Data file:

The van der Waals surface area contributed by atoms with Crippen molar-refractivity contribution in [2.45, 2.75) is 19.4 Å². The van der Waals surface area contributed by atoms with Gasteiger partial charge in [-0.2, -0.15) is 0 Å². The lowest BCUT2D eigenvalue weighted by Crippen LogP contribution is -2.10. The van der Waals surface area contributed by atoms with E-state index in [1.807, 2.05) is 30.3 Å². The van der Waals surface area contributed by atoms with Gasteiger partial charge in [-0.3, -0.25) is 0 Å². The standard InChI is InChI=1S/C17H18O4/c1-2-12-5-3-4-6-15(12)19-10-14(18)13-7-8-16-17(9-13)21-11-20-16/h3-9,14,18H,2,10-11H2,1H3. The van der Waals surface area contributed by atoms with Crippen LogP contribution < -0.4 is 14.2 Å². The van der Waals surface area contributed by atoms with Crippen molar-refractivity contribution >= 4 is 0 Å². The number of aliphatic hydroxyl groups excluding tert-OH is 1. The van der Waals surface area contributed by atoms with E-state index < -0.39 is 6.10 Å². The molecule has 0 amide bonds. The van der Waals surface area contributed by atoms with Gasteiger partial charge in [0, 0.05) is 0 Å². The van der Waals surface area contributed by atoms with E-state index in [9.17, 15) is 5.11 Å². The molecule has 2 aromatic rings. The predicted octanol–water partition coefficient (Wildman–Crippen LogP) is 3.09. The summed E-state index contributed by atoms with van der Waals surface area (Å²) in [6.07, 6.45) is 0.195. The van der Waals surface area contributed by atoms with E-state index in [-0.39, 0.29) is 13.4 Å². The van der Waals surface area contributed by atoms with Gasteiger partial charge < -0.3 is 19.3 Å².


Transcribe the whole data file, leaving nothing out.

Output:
The van der Waals surface area contributed by atoms with Crippen molar-refractivity contribution in [2.45, 2.75) is 19.4 Å². The van der Waals surface area contributed by atoms with Gasteiger partial charge in [-0.2, -0.15) is 0 Å². The lowest BCUT2D eigenvalue weighted by Crippen LogP contribution is -2.10. The van der Waals surface area contributed by atoms with E-state index in [1.807, 2.05) is 30.3 Å². The van der Waals surface area contributed by atoms with Gasteiger partial charge in [-0.3, -0.25) is 0 Å². The standard InChI is InChI=1S/C17H18O4/c1-2-12-5-3-4-6-15(12)19-10-14(18)13-7-8-16-17(9-13)21-11-20-16/h3-9,14,18H,2,10-11H2,1H3. The van der Waals surface area contributed by atoms with Crippen LogP contribution < -0.4 is 14.2 Å². The van der Waals surface area contributed by atoms with Crippen molar-refractivity contribution >= 4 is 0 Å². The number of aliphatic hydroxyl groups excluding tert-OH is 1. The van der Waals surface area contributed by atoms with E-state index < -0.39 is 6.10 Å². The molecule has 0 amide bonds. The van der Waals surface area contributed by atoms with Gasteiger partial charge in [0, 0.05) is 0 Å². The van der Waals surface area contributed by atoms with E-state index in [9.17, 15) is 5.11 Å². The molecule has 2 aromatic rings. The predicted octanol–water partition coefficient (Wildman–Crippen LogP) is 3.09. The summed E-state index contributed by atoms with van der Waals surface area (Å²) in [6.07, 6.45) is 0.195. The van der Waals surface area contributed by atoms with E-state index in [-0.39, 0.29) is 13.4 Å². The van der Waals surface area contributed by atoms with Gasteiger partial charge < -0.3 is 19.3 Å².